Despite the challenging economy, the talk of "going green" continues to flourish. In fact, the difficult business environment provides an even greater impetus for foodservice operators to take action to become more sustainable. Shifting to green and socially responsible products and behaviors can be a smart investment.
When deciding which green actions to take, foodservice operators can choose from countless options, but some choices tend not to be obvious as others. What about choosing how the electricity for your foodservice operation is generated? Most of us don't think about the environmental impact associated with the electricity required to make our day-to-day operations possible. Nor do most people know that they have a choice to support renewable sources of energy without having to install a wind turbine or solar panels on their roof.
To date, thousands of businesses and organizations have made the switch to renewable energy. According to the Environmental Protection Agency's Green Power Partnership program, more than 1,000 businesses and organizations have registered their renewable energy commitments to be part of the EPA's nationally recognized program. This number continues to grow as businesses in all industries, including foodservice, realize the benefits of making the switch to green through the purchase of Renewable Energy Certificates (RECs).
Electricity generation is the largest contributor to releasing greenhouse gas emissions into the atmosphere. A REC represents a unit of renewable electricity added to that national or local electricity grid. For a small premium, a business can purchase RECs to match a portion or all of their electricity use and then claim the environmental and social benefits associated with adding a carbon-free energy source. In short, purchasing RECs allow you to be part of the climate change solution.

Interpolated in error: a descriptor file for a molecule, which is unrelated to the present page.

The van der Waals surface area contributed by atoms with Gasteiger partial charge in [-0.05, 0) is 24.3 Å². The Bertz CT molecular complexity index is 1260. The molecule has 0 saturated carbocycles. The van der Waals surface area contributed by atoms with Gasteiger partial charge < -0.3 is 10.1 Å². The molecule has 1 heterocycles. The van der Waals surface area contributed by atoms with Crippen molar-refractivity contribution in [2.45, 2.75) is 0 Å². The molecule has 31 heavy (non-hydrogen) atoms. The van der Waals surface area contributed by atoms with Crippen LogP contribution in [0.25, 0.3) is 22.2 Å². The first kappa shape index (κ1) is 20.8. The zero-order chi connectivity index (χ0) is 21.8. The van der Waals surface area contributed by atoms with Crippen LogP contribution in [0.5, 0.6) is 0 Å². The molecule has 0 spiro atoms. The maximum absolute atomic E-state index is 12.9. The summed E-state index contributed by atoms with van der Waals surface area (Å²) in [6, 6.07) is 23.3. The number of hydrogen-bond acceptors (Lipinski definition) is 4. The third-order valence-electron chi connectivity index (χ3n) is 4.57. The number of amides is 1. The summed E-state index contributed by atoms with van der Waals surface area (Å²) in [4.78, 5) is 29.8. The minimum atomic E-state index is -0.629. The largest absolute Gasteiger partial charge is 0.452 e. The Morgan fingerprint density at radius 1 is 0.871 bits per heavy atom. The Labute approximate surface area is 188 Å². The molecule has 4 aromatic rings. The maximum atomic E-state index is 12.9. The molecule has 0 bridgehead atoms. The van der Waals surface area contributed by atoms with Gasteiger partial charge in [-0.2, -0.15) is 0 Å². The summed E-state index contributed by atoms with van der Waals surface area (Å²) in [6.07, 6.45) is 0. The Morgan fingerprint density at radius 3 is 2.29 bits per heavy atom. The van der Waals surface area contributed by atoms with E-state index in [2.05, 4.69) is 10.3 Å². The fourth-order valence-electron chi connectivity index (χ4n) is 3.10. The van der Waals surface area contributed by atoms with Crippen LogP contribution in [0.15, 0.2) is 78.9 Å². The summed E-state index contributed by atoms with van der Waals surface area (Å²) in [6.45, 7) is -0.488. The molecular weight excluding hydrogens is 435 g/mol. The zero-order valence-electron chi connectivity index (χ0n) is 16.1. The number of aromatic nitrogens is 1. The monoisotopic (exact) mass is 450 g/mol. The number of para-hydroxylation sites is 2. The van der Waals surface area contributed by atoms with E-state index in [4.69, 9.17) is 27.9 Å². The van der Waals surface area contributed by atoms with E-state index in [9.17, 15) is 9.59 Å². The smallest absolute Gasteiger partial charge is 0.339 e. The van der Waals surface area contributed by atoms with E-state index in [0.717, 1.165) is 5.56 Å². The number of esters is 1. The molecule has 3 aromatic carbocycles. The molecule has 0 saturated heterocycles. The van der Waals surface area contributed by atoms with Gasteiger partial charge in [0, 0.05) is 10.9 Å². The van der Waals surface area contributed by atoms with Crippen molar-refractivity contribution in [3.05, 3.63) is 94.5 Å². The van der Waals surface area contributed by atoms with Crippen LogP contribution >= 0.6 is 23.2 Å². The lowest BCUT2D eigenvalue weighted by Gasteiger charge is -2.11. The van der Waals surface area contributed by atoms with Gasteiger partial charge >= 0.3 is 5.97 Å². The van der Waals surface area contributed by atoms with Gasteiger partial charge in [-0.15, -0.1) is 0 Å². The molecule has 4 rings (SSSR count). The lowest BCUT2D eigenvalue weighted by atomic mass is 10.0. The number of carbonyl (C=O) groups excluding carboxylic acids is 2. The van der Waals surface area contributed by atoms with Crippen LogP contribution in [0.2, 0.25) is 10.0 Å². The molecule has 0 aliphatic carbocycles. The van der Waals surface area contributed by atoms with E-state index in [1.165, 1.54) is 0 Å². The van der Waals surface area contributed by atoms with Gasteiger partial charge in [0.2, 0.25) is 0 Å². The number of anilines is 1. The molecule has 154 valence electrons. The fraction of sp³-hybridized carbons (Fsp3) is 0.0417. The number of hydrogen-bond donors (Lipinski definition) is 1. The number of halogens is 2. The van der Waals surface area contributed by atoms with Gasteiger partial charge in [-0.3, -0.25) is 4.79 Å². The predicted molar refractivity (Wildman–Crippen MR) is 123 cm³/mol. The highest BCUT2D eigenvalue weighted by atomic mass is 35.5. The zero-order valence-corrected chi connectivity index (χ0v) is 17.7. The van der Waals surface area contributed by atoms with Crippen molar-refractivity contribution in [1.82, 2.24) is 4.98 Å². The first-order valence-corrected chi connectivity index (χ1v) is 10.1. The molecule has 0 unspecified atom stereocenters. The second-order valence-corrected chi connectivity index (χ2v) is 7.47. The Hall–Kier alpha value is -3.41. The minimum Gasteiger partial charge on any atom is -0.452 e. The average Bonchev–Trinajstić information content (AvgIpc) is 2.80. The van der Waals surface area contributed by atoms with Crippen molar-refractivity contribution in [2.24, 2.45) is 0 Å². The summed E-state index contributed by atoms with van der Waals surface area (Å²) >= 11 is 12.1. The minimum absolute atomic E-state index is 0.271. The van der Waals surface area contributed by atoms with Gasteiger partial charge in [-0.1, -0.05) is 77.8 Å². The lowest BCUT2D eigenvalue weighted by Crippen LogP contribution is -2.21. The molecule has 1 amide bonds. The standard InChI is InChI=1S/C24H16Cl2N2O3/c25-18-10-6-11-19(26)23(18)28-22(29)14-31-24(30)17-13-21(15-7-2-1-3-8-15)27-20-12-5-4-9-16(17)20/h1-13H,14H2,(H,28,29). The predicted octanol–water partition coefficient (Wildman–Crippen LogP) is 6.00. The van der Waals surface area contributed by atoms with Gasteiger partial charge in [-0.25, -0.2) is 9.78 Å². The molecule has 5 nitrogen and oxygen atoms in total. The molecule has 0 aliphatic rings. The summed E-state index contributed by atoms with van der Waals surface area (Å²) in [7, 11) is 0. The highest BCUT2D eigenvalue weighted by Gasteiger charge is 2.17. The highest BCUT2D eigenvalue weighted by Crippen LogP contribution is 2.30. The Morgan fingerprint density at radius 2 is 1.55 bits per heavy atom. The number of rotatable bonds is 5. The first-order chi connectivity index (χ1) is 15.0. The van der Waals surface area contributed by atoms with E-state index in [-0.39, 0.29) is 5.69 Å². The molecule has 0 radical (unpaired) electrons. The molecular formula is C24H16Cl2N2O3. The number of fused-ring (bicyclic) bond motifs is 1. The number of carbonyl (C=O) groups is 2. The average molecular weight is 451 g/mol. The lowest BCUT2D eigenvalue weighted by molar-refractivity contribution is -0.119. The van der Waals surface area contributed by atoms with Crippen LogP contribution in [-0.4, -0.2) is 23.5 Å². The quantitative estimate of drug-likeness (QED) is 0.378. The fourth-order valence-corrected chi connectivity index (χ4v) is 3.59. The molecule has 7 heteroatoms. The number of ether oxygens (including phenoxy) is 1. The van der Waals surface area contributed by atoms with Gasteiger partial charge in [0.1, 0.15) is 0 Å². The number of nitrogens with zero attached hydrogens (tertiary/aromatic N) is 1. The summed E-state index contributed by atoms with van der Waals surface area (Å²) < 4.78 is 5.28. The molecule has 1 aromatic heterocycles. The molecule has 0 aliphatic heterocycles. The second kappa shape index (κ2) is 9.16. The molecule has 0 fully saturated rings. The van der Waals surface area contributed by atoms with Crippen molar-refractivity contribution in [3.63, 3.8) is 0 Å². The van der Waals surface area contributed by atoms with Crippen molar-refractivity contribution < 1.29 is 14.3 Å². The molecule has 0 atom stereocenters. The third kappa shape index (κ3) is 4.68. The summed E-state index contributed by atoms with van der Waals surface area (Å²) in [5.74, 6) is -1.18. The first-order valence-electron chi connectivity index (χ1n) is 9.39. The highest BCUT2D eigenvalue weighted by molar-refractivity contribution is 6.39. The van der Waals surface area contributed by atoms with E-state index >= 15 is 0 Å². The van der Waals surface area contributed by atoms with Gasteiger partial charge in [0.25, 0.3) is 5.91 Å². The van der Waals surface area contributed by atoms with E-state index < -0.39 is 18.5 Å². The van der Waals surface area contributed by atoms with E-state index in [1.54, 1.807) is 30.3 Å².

Renewable energy offers other benefits, including:
Foodservice companies continue to include wind power as they make their operations more environmentally friendly. In addition, some companies continue to use creative angles to spread the word about their efforts. A popular bakery/cafe in New York City, the City Bakery made its initial plunge into the green movement by using locally and sustainability harvested ingredients. This operation extended its efforts through a commitment to wind power to match 100 percent of the facility's electricity usage. The City Bakery also displays information about its wind energy commitment in the store to encourage customers to make the switch to green.
Long renowned for its green efforts, Brooklyn Brewery created a buzz by hosting wind powered events and promoting its commitment through creative marketing tactics, including the slogan "there's wind in their ales." Brooklyn Brewery's commitment differentiates its product from others and resonates well with the microbrewery's customer base.
Because renewable energy is slightly more expensive than conventional sources, REC purchases allow existing facilities to remain in business and send a signal about the demand for cleaner energy options. According to the National Renewable Energy Laboratory, this voluntary market represents half of all renewable energy supply from facilities built since 1997.
Changing times call for changing actions. As businesses, including foodservice companies, take steps to meet the current economic and environmental challenges, we are sure to see a growing focus on changing the way we generate electricity in the U.S. Early adopters that want to be part of this exiting change can act now to set themselves apart, gain a competitive advantage and send a powerful message to their stakeholders.